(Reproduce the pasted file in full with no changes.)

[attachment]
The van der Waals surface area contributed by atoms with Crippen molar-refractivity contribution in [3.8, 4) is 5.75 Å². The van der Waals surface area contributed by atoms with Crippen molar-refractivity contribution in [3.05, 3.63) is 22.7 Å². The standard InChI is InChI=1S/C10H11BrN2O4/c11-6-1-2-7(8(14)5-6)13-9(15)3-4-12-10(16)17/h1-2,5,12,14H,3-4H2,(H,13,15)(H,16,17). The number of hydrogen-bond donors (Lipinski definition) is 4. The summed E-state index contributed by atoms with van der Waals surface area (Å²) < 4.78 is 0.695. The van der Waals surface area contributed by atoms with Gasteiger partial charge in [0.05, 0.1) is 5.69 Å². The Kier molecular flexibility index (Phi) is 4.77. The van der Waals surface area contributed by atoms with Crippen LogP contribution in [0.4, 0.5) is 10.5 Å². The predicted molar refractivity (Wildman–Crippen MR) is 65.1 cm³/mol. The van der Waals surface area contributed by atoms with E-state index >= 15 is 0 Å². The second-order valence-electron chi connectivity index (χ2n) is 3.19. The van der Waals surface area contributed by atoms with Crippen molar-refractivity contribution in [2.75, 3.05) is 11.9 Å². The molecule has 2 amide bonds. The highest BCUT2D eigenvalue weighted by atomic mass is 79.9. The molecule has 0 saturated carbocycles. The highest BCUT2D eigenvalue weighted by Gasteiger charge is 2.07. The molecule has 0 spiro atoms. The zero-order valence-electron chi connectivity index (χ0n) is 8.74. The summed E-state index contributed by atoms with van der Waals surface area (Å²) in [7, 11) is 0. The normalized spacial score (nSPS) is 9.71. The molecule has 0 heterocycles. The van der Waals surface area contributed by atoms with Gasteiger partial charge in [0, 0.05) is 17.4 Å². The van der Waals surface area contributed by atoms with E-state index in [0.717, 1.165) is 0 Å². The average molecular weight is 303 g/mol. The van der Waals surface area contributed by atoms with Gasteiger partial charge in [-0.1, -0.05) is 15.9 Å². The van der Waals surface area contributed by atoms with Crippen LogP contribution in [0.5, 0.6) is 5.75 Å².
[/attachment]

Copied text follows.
The van der Waals surface area contributed by atoms with Crippen molar-refractivity contribution in [3.8, 4) is 5.75 Å². The van der Waals surface area contributed by atoms with Crippen molar-refractivity contribution in [3.05, 3.63) is 22.7 Å². The standard InChI is InChI=1S/C10H11BrN2O4/c11-6-1-2-7(8(14)5-6)13-9(15)3-4-12-10(16)17/h1-2,5,12,14H,3-4H2,(H,13,15)(H,16,17). The number of hydrogen-bond donors (Lipinski definition) is 4. The summed E-state index contributed by atoms with van der Waals surface area (Å²) < 4.78 is 0.695. The van der Waals surface area contributed by atoms with Gasteiger partial charge in [0.05, 0.1) is 5.69 Å². The Kier molecular flexibility index (Phi) is 4.77. The van der Waals surface area contributed by atoms with Crippen LogP contribution in [0.4, 0.5) is 10.5 Å². The predicted molar refractivity (Wildman–Crippen MR) is 65.1 cm³/mol. The van der Waals surface area contributed by atoms with E-state index >= 15 is 0 Å². The second-order valence-electron chi connectivity index (χ2n) is 3.19. The van der Waals surface area contributed by atoms with Crippen molar-refractivity contribution in [2.75, 3.05) is 11.9 Å². The molecule has 2 amide bonds. The highest BCUT2D eigenvalue weighted by atomic mass is 79.9. The molecule has 0 saturated carbocycles. The highest BCUT2D eigenvalue weighted by Gasteiger charge is 2.07. The molecule has 0 spiro atoms. The zero-order valence-electron chi connectivity index (χ0n) is 8.74. The summed E-state index contributed by atoms with van der Waals surface area (Å²) in [7, 11) is 0. The normalized spacial score (nSPS) is 9.71. The molecule has 0 heterocycles. The van der Waals surface area contributed by atoms with Gasteiger partial charge in [0, 0.05) is 17.4 Å². The van der Waals surface area contributed by atoms with E-state index in [0.717, 1.165) is 0 Å². The average molecular weight is 303 g/mol. The van der Waals surface area contributed by atoms with Gasteiger partial charge in [-0.1, -0.05) is 15.9 Å². The van der Waals surface area contributed by atoms with Crippen LogP contribution in [0.5, 0.6) is 5.75 Å².